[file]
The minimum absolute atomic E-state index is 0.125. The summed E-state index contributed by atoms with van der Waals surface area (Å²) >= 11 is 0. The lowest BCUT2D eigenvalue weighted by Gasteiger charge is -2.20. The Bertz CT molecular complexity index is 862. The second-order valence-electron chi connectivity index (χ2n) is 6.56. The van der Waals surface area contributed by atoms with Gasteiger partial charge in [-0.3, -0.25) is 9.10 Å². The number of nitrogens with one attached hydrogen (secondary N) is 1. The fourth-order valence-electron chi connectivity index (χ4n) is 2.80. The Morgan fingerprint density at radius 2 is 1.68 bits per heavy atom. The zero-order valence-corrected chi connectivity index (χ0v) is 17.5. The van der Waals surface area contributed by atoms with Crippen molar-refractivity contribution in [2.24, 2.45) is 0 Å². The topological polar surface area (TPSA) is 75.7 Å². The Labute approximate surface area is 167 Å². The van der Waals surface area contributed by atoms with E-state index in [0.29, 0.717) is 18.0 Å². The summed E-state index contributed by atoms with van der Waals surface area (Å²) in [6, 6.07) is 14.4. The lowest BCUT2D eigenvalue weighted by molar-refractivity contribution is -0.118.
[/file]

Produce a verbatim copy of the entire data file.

The minimum absolute atomic E-state index is 0.125. The summed E-state index contributed by atoms with van der Waals surface area (Å²) >= 11 is 0. The lowest BCUT2D eigenvalue weighted by Gasteiger charge is -2.20. The Bertz CT molecular complexity index is 862. The second-order valence-electron chi connectivity index (χ2n) is 6.56. The van der Waals surface area contributed by atoms with Gasteiger partial charge in [-0.3, -0.25) is 9.10 Å². The number of nitrogens with one attached hydrogen (secondary N) is 1. The fourth-order valence-electron chi connectivity index (χ4n) is 2.80. The Morgan fingerprint density at radius 2 is 1.68 bits per heavy atom. The zero-order valence-corrected chi connectivity index (χ0v) is 17.5. The van der Waals surface area contributed by atoms with Crippen molar-refractivity contribution in [2.24, 2.45) is 0 Å². The topological polar surface area (TPSA) is 75.7 Å². The Labute approximate surface area is 167 Å². The van der Waals surface area contributed by atoms with E-state index in [0.29, 0.717) is 18.0 Å². The summed E-state index contributed by atoms with van der Waals surface area (Å²) in [6, 6.07) is 14.4. The lowest BCUT2D eigenvalue weighted by molar-refractivity contribution is -0.118.